So I think, though structural adjustment went on for decades and they devastated the African economies, the other phrase that I wanted to throw in is IMF riots. This actually came from Africa, where every time the IMF would impose economic conditions, ordinary people in the street were so hit hard that they would riot. And so it actually created a new phrase in the English language and in economic writing: IMF riots.
PERIES: So, Nii, explaine more, in the sense that, yes, of course the IMF would have these horrendous austerity policies and neoliberal economic policies and force governments to shrink their bureaucratic and civil service, all these things in the past were set up in order to service their people. But why are they forced to come to these kinds of agreements with the World Bank and the IMF?
AKUETTEH: I think that’s a great question, because on the surface of it, a government, a country can simply say, sorry, your conditions are too harsh, we don’t have to deal with you. After all, the United States doesn’t take the advice of the World Bank and the IMF. A number of big countries don’t. But for African countries, number one, they are economically small and weak. Secondly, having just gotten out of colonialism–I know this is about 50 years ago, but when you are trying to restructure economic systems that was built over more than a century, it is not easy. And so they are tied into the global economy. They are tied into their former colonial masters. That is especially France and the U.K. And they are tied to the United States.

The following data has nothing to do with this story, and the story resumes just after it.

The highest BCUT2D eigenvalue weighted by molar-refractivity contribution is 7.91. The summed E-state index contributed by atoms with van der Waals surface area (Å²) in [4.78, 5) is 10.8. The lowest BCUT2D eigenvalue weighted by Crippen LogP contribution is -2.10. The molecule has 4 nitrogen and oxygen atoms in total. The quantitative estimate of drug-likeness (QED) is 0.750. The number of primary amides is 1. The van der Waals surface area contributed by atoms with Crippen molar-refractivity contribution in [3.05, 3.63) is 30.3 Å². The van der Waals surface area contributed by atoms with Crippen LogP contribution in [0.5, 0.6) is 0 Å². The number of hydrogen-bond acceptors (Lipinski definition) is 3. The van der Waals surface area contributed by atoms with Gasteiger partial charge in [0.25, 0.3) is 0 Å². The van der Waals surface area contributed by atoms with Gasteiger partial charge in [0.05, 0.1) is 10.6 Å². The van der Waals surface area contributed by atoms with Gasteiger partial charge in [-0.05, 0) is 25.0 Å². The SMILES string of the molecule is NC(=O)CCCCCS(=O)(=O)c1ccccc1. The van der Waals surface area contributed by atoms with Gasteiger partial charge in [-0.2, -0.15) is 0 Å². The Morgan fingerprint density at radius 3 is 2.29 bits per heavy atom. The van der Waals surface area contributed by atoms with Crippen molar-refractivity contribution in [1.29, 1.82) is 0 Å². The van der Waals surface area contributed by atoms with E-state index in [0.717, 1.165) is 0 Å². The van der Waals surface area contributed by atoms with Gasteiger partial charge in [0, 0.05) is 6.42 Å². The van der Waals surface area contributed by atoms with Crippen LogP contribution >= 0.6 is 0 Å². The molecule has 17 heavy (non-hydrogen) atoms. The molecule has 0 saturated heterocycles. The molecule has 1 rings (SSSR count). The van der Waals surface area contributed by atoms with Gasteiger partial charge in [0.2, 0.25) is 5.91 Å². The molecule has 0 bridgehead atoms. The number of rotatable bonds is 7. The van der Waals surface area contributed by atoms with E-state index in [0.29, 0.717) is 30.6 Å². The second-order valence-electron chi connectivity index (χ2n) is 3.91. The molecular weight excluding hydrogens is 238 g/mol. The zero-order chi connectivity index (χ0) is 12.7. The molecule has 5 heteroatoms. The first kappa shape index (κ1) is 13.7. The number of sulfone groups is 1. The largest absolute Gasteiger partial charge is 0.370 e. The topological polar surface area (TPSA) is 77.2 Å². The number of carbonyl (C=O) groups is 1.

Now, those three countries, the United States, the U.K., and France, play a major role in the World Bank and the IMF. And therefore the World Bank and the IMF actually act as policeman and gatekeepers for the entire global economy if you are an African country, because the rest of the global economy says to you, we will deal with you only if the World Bank and the IMF says you are well behaved. And the World Bank and the IMF will say you are well behaved only if you agree to their conditions. And therefore it’s almost impossible for an African country to say, listen, I don’t want to do this anymore.